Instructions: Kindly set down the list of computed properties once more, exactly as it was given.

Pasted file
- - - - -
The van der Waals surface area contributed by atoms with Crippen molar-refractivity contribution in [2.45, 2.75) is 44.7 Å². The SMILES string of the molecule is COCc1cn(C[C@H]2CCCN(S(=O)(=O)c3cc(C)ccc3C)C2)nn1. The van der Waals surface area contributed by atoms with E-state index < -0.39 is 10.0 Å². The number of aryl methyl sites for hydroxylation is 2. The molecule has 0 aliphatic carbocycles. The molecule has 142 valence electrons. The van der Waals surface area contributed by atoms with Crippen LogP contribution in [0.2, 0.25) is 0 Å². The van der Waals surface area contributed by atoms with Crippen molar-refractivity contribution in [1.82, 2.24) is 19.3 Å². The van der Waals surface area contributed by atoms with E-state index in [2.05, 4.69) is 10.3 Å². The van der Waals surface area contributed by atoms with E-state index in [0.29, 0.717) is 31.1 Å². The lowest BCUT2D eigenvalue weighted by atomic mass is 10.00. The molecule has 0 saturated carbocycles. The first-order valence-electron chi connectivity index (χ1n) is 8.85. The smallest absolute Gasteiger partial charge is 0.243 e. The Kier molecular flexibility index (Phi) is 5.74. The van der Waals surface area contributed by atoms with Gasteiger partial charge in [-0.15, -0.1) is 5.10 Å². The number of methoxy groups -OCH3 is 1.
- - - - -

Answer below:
The van der Waals surface area contributed by atoms with Crippen molar-refractivity contribution in [2.45, 2.75) is 44.7 Å². The SMILES string of the molecule is COCc1cn(C[C@H]2CCCN(S(=O)(=O)c3cc(C)ccc3C)C2)nn1. The van der Waals surface area contributed by atoms with E-state index < -0.39 is 10.0 Å². The number of aryl methyl sites for hydroxylation is 2. The molecule has 0 aliphatic carbocycles. The molecule has 142 valence electrons. The van der Waals surface area contributed by atoms with Crippen LogP contribution in [0.2, 0.25) is 0 Å². The van der Waals surface area contributed by atoms with Crippen molar-refractivity contribution in [1.82, 2.24) is 19.3 Å². The van der Waals surface area contributed by atoms with E-state index in [2.05, 4.69) is 10.3 Å². The van der Waals surface area contributed by atoms with E-state index in [0.29, 0.717) is 31.1 Å². The lowest BCUT2D eigenvalue weighted by atomic mass is 10.00. The molecule has 0 saturated carbocycles. The first-order valence-electron chi connectivity index (χ1n) is 8.85. The smallest absolute Gasteiger partial charge is 0.243 e. The Kier molecular flexibility index (Phi) is 5.74. The van der Waals surface area contributed by atoms with Gasteiger partial charge in [-0.15, -0.1) is 5.10 Å². The number of methoxy groups -OCH3 is 1.